Focus is a very powerful tool, because what we focus on matters. As human beings, we have a great capacity to be able to focus. Think about being at a party with people talking all around. You are able to block out the noise and focus on the conversation you’re having with the person in front of you. Or imagine a race car driver, moving at speeds in excess of 150 or 200 miles per hour. That driver has to stay focused because an accident can happen in a heartbeat—and the driver must sustain that focus, on the road surface, other drivers, and vehicle condition, throughout the entirety of the race. But focus can also be healthy for the body. Imagine at a cancer treatment centre there is someone who is going through a very challenging time with life-or-death health concerns, but then picture that person going for a walk on a beautiful path and focusing on nature, a smile in their heart.
We don’t always have total control over the situations we face in life, but we can control where we place our focus and our attention. I know that sometimes I wake up much earlier than I’d planned to. In these pre-dawn moments, I have a choice. On the one hand, I could lie there and focus on how I’m not getting enough sleep and how terrible I’ll feel as a result. On the other hand, I could lie in the dark and focus on my breathing.
I’ve been a regular meditator for decades, and I actually really enjoy watching my breath, so this is a much more pleasurable choice for me than worrying would be. Most of the time, I’ll fall right back asleep through this strategy, but even if I ended up lying there until it was time to wake, I would have a much happier experience than worry would have provided. Where our happiness is concerned, the ability to focus on one thing instead of another is something that can be very helpful to us. As we go through our day, we have a choice of where we can place our attention. There are some thoughts that put happiness in our hearts, and others that make us feel nervous and worried, and there are still others that are neutral. Placing our attention on the higher vibration—the bright side—is much more conducive to a positive emotional state.
The word “focus” is really a metaphor. Focus is something our eyes do. They might zero in on what’s close, like words on a page, or they may shift to something far from us, like a movement outside the window. Our ability to shift our actual focus is important to our safety and well-being. Sometimes something captures our attention and changes our focus, and this may save us from harm. If a boulder breaks free from a cliff and starts rolling toward where you sit in your living room watching television, thank goodness for your ability to transfer your focus from a meaningless sitcom to a life-or-death emergency. A shift in focus means that you can flee a source of danger.
Whatever we focus on is going to affect how we’re doing, and this goes for everything, big or small. If we are having a bout of insomnia, as I mentioned previously, there is no reason to lie in misery and predict the horrible day that will result. We can instead see those unexpected walking hours as bonus time and use it for our benefit. We know from experience that we can use it as a negative.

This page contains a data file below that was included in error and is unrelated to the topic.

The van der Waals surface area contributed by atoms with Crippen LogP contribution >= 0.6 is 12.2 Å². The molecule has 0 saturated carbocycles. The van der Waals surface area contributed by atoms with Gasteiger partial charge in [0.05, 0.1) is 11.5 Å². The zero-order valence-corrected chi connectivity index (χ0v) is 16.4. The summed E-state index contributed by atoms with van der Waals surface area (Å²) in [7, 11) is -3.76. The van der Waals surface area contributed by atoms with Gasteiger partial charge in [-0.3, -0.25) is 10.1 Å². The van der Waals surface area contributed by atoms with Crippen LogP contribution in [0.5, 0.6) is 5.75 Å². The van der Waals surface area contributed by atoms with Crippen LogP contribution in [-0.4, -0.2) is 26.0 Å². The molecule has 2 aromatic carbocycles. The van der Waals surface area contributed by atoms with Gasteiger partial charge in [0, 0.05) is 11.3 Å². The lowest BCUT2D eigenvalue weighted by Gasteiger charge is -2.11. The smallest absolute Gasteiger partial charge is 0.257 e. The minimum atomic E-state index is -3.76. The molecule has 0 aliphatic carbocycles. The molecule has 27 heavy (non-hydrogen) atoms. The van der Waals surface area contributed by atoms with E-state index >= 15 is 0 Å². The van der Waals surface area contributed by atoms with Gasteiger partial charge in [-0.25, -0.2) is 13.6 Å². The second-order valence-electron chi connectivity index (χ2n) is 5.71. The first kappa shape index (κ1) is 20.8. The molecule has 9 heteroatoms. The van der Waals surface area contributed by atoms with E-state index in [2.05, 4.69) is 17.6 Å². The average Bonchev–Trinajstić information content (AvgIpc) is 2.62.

Focus is a very powerful tool, because what we focus on matters. Our attention dictates our thoughts and shapes the outcomes of the things that happen in our lives—and our focus determines how we feel. Obviously, since we are meeting in this specific space, we want to feel happy, and our focus will have a lot to do with how successful we are in that pursuit.
So many times, people who seem from the outside to have it all experience terrible outcomes—they drink themselves into oblivion or commit suicide. Observers are left in disbelief—but they had so much! How was this possible?
The answer has to do with their focus. There was something negative in the person’s life, and that’s where all of their energy went, and the result was a seemingly impossible level of unhappiness. That’s the power of focus. The good news is that the opposite is also true. Things may not be going so well, but if we focus on what we have, and we enjoy it, our lives can go pretty well—or even really well.
Today is all we have. We should focus on this day and all of the good in it—all that we have and cherish. If we are able to develop this skill, we will always do well, regardless of conditions. It’s all about acceptance. If we can stand back and recognize that we have done what we can to make our life better, we can resolve to make that enough. We can say, “This is what I have. I’m going to make this work.”
People sometimes think that if things work out the way they want them to, then they’ll be happy. But the truth is that those people who focus on what they already have are happier. We’re here on Earth to do well, and happiness is our birthright. If we can begin to focus on what we have and catch ourselves when we are looking in another direction, we are going to do a whole lot better.
In conclusion, I offer this simple technique we can try when we feel that our focus is pointed in a direction that is not conducive to our happiness: Focus on beauty.